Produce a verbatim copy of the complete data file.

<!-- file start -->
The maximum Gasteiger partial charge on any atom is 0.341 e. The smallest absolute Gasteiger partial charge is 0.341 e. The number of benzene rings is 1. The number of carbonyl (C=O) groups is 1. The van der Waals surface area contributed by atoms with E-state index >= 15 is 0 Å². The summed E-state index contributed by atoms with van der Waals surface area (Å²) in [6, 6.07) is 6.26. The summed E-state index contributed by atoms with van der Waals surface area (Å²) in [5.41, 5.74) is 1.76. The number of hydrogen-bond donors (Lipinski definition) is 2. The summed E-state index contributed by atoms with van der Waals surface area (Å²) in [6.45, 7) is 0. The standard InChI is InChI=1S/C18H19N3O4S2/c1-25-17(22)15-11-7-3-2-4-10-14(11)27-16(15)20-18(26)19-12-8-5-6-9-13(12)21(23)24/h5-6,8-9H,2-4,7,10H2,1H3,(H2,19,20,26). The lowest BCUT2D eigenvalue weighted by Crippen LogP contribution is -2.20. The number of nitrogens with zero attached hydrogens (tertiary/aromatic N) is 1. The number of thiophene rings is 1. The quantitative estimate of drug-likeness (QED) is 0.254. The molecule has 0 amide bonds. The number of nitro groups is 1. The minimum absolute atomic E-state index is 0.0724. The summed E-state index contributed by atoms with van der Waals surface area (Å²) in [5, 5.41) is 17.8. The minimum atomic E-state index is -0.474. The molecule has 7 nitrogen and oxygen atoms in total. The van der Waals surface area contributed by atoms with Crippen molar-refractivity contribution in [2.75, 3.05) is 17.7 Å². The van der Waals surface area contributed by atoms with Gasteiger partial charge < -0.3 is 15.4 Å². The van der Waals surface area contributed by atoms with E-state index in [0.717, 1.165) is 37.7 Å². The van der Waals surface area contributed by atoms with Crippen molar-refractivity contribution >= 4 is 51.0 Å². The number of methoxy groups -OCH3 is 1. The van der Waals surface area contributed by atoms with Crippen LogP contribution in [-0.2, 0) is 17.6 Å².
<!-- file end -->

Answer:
The maximum Gasteiger partial charge on any atom is 0.341 e. The smallest absolute Gasteiger partial charge is 0.341 e. The number of benzene rings is 1. The number of carbonyl (C=O) groups is 1. The van der Waals surface area contributed by atoms with E-state index >= 15 is 0 Å². The summed E-state index contributed by atoms with van der Waals surface area (Å²) in [6, 6.07) is 6.26. The summed E-state index contributed by atoms with van der Waals surface area (Å²) in [5.41, 5.74) is 1.76. The number of hydrogen-bond donors (Lipinski definition) is 2. The summed E-state index contributed by atoms with van der Waals surface area (Å²) in [6.45, 7) is 0. The standard InChI is InChI=1S/C18H19N3O4S2/c1-25-17(22)15-11-7-3-2-4-10-14(11)27-16(15)20-18(26)19-12-8-5-6-9-13(12)21(23)24/h5-6,8-9H,2-4,7,10H2,1H3,(H2,19,20,26). The lowest BCUT2D eigenvalue weighted by Crippen LogP contribution is -2.20. The number of nitrogens with zero attached hydrogens (tertiary/aromatic N) is 1. The number of thiophene rings is 1. The quantitative estimate of drug-likeness (QED) is 0.254. The molecule has 0 amide bonds. The number of nitro groups is 1. The minimum absolute atomic E-state index is 0.0724. The summed E-state index contributed by atoms with van der Waals surface area (Å²) in [5, 5.41) is 17.8. The minimum atomic E-state index is -0.474. The molecule has 7 nitrogen and oxygen atoms in total. The van der Waals surface area contributed by atoms with Crippen molar-refractivity contribution in [2.75, 3.05) is 17.7 Å². The van der Waals surface area contributed by atoms with Gasteiger partial charge < -0.3 is 15.4 Å². The van der Waals surface area contributed by atoms with E-state index in [0.717, 1.165) is 37.7 Å². The van der Waals surface area contributed by atoms with Crippen molar-refractivity contribution >= 4 is 51.0 Å². The number of methoxy groups -OCH3 is 1. The van der Waals surface area contributed by atoms with Crippen LogP contribution in [-0.2, 0) is 17.6 Å².